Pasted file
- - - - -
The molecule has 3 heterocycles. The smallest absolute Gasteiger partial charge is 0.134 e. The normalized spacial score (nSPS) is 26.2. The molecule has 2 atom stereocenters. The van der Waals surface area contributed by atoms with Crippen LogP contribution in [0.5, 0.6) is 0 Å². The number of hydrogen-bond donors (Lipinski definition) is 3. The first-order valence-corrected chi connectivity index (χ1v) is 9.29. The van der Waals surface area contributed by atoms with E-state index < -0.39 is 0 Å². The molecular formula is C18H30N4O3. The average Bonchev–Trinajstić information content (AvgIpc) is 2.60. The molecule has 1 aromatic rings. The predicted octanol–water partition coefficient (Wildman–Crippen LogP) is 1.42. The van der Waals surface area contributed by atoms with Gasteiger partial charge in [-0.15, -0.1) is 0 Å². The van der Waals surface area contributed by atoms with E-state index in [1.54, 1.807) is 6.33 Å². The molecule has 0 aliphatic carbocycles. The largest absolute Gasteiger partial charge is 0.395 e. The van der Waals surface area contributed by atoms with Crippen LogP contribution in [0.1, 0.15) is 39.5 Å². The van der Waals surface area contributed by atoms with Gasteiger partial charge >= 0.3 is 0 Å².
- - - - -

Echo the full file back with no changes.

The molecule has 3 heterocycles. The smallest absolute Gasteiger partial charge is 0.134 e. The normalized spacial score (nSPS) is 26.2. The molecule has 2 atom stereocenters. The van der Waals surface area contributed by atoms with Crippen LogP contribution in [0.5, 0.6) is 0 Å². The number of hydrogen-bond donors (Lipinski definition) is 3. The first-order valence-corrected chi connectivity index (χ1v) is 9.29. The van der Waals surface area contributed by atoms with E-state index < -0.39 is 0 Å². The molecular formula is C18H30N4O3. The average Bonchev–Trinajstić information content (AvgIpc) is 2.60. The molecule has 1 aromatic rings. The predicted octanol–water partition coefficient (Wildman–Crippen LogP) is 1.42. The van der Waals surface area contributed by atoms with Gasteiger partial charge in [-0.15, -0.1) is 0 Å². The van der Waals surface area contributed by atoms with E-state index in [1.54, 1.807) is 6.33 Å². The molecule has 0 aliphatic carbocycles. The largest absolute Gasteiger partial charge is 0.395 e. The van der Waals surface area contributed by atoms with Crippen LogP contribution in [0.1, 0.15) is 39.5 Å². The van der Waals surface area contributed by atoms with Gasteiger partial charge >= 0.3 is 0 Å².